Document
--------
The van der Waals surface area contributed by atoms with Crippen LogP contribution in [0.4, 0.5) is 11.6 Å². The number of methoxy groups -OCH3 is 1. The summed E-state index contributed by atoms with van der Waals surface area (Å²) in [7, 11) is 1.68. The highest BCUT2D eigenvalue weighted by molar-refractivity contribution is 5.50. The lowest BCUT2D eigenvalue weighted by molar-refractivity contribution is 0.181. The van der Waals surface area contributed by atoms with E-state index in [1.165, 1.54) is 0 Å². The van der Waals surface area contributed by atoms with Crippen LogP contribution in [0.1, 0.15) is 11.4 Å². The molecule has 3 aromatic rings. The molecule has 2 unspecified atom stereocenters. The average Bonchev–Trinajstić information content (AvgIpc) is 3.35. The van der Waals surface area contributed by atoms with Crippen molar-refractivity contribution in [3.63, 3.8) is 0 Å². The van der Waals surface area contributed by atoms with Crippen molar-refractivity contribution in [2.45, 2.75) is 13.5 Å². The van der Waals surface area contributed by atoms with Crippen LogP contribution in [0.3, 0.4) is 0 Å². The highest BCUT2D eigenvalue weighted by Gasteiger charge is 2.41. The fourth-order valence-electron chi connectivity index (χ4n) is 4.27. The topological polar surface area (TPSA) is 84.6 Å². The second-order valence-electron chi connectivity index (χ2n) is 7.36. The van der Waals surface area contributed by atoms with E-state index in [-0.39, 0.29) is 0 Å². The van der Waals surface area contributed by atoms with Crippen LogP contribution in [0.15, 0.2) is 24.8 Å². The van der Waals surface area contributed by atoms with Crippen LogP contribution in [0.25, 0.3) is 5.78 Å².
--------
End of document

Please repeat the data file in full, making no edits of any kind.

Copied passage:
The van der Waals surface area contributed by atoms with Crippen LogP contribution in [0.4, 0.5) is 11.6 Å². The number of methoxy groups -OCH3 is 1. The summed E-state index contributed by atoms with van der Waals surface area (Å²) in [7, 11) is 1.68. The highest BCUT2D eigenvalue weighted by molar-refractivity contribution is 5.50. The lowest BCUT2D eigenvalue weighted by molar-refractivity contribution is 0.181. The van der Waals surface area contributed by atoms with E-state index in [1.165, 1.54) is 0 Å². The van der Waals surface area contributed by atoms with Crippen LogP contribution in [0.1, 0.15) is 11.4 Å². The molecule has 3 aromatic rings. The molecule has 2 unspecified atom stereocenters. The average Bonchev–Trinajstić information content (AvgIpc) is 3.35. The van der Waals surface area contributed by atoms with Crippen molar-refractivity contribution in [3.63, 3.8) is 0 Å². The van der Waals surface area contributed by atoms with Crippen molar-refractivity contribution in [2.45, 2.75) is 13.5 Å². The van der Waals surface area contributed by atoms with Crippen LogP contribution in [0.3, 0.4) is 0 Å². The highest BCUT2D eigenvalue weighted by Gasteiger charge is 2.41. The fourth-order valence-electron chi connectivity index (χ4n) is 4.27. The topological polar surface area (TPSA) is 84.6 Å². The second-order valence-electron chi connectivity index (χ2n) is 7.36. The van der Waals surface area contributed by atoms with E-state index in [-0.39, 0.29) is 0 Å². The van der Waals surface area contributed by atoms with Crippen LogP contribution in [0.15, 0.2) is 24.8 Å². The van der Waals surface area contributed by atoms with Crippen LogP contribution in [0.25, 0.3) is 5.78 Å².